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A bell code (sometimes bell character) is a device control code originally sent to ring a small electromechanical bell on tickers and other teleprinters and teletypewriters to alert operators at the other end of the line, often of an incoming message. Though tickers punched the bell codes into their tapes, printers generally do not print a character when the bell code is received. Bell codes are usually represented by the label "
BEL". They have been used since 1870 (initially in Baudot code).
To maintain backward compatibility, video display terminals (VDTs) that replaced teletypewriters included speakers or buzzers to perform the same function, as did the personal computers that followed. Modern terminal emulators often integrate the warnings to the desktop environment (e.g., the macOS Terminal will play the system warning sound) and also often offer a silent visual bell feature that flashes the terminal window briefly.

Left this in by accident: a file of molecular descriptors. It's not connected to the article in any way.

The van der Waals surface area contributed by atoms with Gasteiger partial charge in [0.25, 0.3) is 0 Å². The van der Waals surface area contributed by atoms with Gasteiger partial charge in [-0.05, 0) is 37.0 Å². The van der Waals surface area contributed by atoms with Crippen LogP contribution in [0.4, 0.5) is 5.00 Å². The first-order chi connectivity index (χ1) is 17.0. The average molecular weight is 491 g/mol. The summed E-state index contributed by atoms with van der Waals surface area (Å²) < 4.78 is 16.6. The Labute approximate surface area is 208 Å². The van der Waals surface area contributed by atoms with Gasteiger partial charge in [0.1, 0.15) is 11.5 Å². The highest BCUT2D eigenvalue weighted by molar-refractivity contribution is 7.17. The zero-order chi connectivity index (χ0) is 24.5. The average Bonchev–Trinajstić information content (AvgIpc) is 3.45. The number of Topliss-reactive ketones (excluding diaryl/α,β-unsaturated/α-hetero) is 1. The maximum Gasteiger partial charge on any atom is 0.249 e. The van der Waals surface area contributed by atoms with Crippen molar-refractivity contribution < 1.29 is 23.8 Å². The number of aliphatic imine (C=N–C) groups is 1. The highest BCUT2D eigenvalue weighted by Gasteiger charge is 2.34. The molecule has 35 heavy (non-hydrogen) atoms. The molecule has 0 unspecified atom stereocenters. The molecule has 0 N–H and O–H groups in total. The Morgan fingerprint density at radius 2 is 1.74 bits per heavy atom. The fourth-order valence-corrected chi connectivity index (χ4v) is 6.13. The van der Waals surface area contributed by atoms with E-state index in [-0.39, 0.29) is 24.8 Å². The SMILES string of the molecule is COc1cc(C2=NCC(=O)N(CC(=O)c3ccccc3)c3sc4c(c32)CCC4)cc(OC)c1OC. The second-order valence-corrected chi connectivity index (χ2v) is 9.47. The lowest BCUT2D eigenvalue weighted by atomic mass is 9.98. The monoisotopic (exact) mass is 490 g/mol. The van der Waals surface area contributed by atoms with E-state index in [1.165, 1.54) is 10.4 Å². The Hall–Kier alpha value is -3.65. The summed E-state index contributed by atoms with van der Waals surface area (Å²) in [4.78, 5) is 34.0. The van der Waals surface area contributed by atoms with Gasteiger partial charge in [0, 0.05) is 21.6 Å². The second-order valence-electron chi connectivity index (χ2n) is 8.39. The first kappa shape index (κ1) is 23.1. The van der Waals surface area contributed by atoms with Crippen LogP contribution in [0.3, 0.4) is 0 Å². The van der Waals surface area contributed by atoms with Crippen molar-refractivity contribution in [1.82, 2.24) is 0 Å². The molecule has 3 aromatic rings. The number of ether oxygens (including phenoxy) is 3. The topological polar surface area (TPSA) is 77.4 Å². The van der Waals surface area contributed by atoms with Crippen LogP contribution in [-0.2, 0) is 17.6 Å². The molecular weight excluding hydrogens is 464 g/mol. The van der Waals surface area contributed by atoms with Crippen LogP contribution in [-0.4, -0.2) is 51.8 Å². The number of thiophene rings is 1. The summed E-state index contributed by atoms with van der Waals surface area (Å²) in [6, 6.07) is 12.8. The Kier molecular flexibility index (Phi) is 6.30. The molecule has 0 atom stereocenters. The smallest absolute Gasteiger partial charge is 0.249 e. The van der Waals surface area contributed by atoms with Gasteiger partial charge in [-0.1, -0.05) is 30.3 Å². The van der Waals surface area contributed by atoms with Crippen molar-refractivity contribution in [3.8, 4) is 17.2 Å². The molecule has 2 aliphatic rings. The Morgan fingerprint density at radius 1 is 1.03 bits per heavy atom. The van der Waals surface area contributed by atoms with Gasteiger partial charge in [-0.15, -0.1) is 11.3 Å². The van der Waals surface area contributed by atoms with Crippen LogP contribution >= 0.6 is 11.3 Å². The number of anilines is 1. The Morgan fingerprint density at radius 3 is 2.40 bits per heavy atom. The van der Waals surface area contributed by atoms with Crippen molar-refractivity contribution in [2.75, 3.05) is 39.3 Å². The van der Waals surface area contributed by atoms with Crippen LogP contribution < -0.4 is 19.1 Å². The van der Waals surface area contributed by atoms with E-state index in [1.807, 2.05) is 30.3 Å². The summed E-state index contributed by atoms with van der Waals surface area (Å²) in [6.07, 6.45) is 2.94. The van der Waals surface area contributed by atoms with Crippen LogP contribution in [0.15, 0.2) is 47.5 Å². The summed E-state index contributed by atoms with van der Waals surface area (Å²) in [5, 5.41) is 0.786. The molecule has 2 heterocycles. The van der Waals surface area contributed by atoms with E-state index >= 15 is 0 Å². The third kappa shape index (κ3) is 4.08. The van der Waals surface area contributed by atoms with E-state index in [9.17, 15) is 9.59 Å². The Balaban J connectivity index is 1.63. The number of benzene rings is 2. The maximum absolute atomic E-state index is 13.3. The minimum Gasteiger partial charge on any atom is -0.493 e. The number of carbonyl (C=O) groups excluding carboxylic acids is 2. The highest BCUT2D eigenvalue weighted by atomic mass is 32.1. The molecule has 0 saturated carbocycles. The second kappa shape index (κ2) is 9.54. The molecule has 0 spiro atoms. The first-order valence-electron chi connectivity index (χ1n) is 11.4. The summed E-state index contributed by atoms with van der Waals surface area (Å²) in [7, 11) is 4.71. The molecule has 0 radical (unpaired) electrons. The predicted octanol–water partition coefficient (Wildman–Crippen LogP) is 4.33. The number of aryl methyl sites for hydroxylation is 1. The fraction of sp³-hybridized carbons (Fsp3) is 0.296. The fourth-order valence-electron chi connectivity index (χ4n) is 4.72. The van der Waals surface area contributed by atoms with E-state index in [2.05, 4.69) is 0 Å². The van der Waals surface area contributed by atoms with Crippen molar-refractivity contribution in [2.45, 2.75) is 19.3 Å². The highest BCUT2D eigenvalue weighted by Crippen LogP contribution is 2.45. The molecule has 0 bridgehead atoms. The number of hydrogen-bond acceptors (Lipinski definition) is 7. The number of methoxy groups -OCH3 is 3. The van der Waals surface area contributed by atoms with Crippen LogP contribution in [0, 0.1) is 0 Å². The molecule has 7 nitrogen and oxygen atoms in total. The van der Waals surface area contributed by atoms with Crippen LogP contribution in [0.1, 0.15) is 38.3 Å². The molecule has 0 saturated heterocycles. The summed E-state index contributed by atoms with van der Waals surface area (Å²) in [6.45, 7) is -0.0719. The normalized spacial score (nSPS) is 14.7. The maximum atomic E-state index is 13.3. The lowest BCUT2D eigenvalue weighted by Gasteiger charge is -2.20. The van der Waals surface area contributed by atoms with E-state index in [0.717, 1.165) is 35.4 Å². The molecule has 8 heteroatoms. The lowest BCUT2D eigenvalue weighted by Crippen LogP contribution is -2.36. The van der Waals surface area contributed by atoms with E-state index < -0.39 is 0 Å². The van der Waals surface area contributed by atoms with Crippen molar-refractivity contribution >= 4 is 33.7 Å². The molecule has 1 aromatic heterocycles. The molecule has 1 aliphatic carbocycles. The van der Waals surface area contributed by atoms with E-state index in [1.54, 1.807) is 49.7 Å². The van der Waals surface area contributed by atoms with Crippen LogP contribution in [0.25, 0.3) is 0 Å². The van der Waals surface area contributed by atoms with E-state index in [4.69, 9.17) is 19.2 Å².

In ASCII and Unicode the character with the value 7 is BEL. It can be referred to as control-G or ^G in caret notation. Unicode also includes a character for the visual representation of the bell code, "symbol for bell" (␇) at
U+2407, not to mention
In the 5-bit Baudot codes, BEL is represented by the number 11 (
0x0B) when in "figures" mode.
In the programming languages C (created in 1972) and Python (created in 1991), the bell character can be placed in a string or character constant with
\a. ('a' stands for "alert" or "audible" and was chosen because
\b was already used for the backspace character.)
where the ^G is produced by holding down Ctrl and typing G. On Unix the user may need to type Ctrl+V first to "quote" the ^G.
On Linux or Mac OS X one may also use:
echo -e "\a"
A program can get the same result by printing the BEL character to a terminal.
On modern systems this may not make a noise; it may instead make a visual indication such as flashing the screen, or do nothing at all.
- "Baudot". Archived from the original on December 19, 2008. Retrieved February 1, 2009.
- "The Lorenz Cipher and how Bletchley Park broke it". www.codesandciphers.org.uk. Retrieved 9 July 2016.
- "2. Lexical analysis — Python 2.7.18 documentation". docs.python.org. Retrieved 2021-02-05.
- ANSI-C quoting